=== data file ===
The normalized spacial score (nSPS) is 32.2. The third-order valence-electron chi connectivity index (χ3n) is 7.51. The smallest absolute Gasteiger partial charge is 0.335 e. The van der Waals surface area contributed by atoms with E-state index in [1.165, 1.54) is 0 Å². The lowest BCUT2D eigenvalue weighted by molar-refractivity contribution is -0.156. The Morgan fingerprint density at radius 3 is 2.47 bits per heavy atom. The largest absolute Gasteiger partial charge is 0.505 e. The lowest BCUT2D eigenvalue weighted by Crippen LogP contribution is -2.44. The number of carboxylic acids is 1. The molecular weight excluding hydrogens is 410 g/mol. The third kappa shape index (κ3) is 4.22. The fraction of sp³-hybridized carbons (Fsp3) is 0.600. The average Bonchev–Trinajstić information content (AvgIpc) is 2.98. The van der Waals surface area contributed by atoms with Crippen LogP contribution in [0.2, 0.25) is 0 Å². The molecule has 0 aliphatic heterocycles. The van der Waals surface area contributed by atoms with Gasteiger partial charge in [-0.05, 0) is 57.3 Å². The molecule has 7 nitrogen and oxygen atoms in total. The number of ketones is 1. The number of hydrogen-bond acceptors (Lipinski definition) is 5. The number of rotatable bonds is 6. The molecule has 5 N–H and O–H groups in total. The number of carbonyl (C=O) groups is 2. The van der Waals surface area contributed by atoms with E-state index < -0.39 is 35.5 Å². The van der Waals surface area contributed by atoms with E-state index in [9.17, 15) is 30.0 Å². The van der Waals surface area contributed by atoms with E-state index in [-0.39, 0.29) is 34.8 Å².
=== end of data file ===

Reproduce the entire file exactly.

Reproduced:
The normalized spacial score (nSPS) is 32.2. The third-order valence-electron chi connectivity index (χ3n) is 7.51. The smallest absolute Gasteiger partial charge is 0.335 e. The van der Waals surface area contributed by atoms with E-state index in [1.165, 1.54) is 0 Å². The lowest BCUT2D eigenvalue weighted by molar-refractivity contribution is -0.156. The Morgan fingerprint density at radius 3 is 2.47 bits per heavy atom. The largest absolute Gasteiger partial charge is 0.505 e. The lowest BCUT2D eigenvalue weighted by Crippen LogP contribution is -2.44. The number of carboxylic acids is 1. The molecular weight excluding hydrogens is 410 g/mol. The third kappa shape index (κ3) is 4.22. The fraction of sp³-hybridized carbons (Fsp3) is 0.600. The average Bonchev–Trinajstić information content (AvgIpc) is 2.98. The van der Waals surface area contributed by atoms with Crippen LogP contribution in [0.2, 0.25) is 0 Å². The molecule has 0 aliphatic heterocycles. The van der Waals surface area contributed by atoms with Gasteiger partial charge in [-0.05, 0) is 57.3 Å². The molecule has 7 nitrogen and oxygen atoms in total. The number of ketones is 1. The number of hydrogen-bond acceptors (Lipinski definition) is 5. The number of rotatable bonds is 6. The molecule has 5 N–H and O–H groups in total. The number of carbonyl (C=O) groups is 2. The van der Waals surface area contributed by atoms with E-state index < -0.39 is 35.5 Å². The van der Waals surface area contributed by atoms with E-state index in [9.17, 15) is 30.0 Å². The van der Waals surface area contributed by atoms with E-state index in [-0.39, 0.29) is 34.8 Å².